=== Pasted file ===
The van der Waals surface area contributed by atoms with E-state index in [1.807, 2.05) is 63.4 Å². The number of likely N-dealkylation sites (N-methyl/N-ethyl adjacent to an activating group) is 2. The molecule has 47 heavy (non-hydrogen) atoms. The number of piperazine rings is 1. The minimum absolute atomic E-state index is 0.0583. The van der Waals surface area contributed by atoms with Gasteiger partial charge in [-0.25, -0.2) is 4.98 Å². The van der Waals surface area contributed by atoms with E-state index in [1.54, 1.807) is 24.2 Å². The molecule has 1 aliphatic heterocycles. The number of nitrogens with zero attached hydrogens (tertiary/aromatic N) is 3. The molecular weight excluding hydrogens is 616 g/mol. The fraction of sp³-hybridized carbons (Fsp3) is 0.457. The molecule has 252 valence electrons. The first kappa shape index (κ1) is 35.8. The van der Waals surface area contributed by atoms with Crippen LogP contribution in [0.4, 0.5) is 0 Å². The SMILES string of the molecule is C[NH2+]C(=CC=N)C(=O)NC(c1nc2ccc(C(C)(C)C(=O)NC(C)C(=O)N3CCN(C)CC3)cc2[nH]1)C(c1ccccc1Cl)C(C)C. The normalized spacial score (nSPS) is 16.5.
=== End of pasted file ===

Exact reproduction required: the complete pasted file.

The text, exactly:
The van der Waals surface area contributed by atoms with E-state index in [1.807, 2.05) is 63.4 Å². The number of likely N-dealkylation sites (N-methyl/N-ethyl adjacent to an activating group) is 2. The molecule has 47 heavy (non-hydrogen) atoms. The number of piperazine rings is 1. The minimum absolute atomic E-state index is 0.0583. The van der Waals surface area contributed by atoms with Gasteiger partial charge in [-0.25, -0.2) is 4.98 Å². The van der Waals surface area contributed by atoms with E-state index in [1.54, 1.807) is 24.2 Å². The molecule has 1 aliphatic heterocycles. The number of nitrogens with zero attached hydrogens (tertiary/aromatic N) is 3. The molecular weight excluding hydrogens is 616 g/mol. The fraction of sp³-hybridized carbons (Fsp3) is 0.457. The molecule has 252 valence electrons. The first kappa shape index (κ1) is 35.8. The van der Waals surface area contributed by atoms with Crippen LogP contribution in [0.4, 0.5) is 0 Å². The SMILES string of the molecule is C[NH2+]C(=CC=N)C(=O)NC(c1nc2ccc(C(C)(C)C(=O)NC(C)C(=O)N3CCN(C)CC3)cc2[nH]1)C(c1ccccc1Cl)C(C)C. The normalized spacial score (nSPS) is 16.5.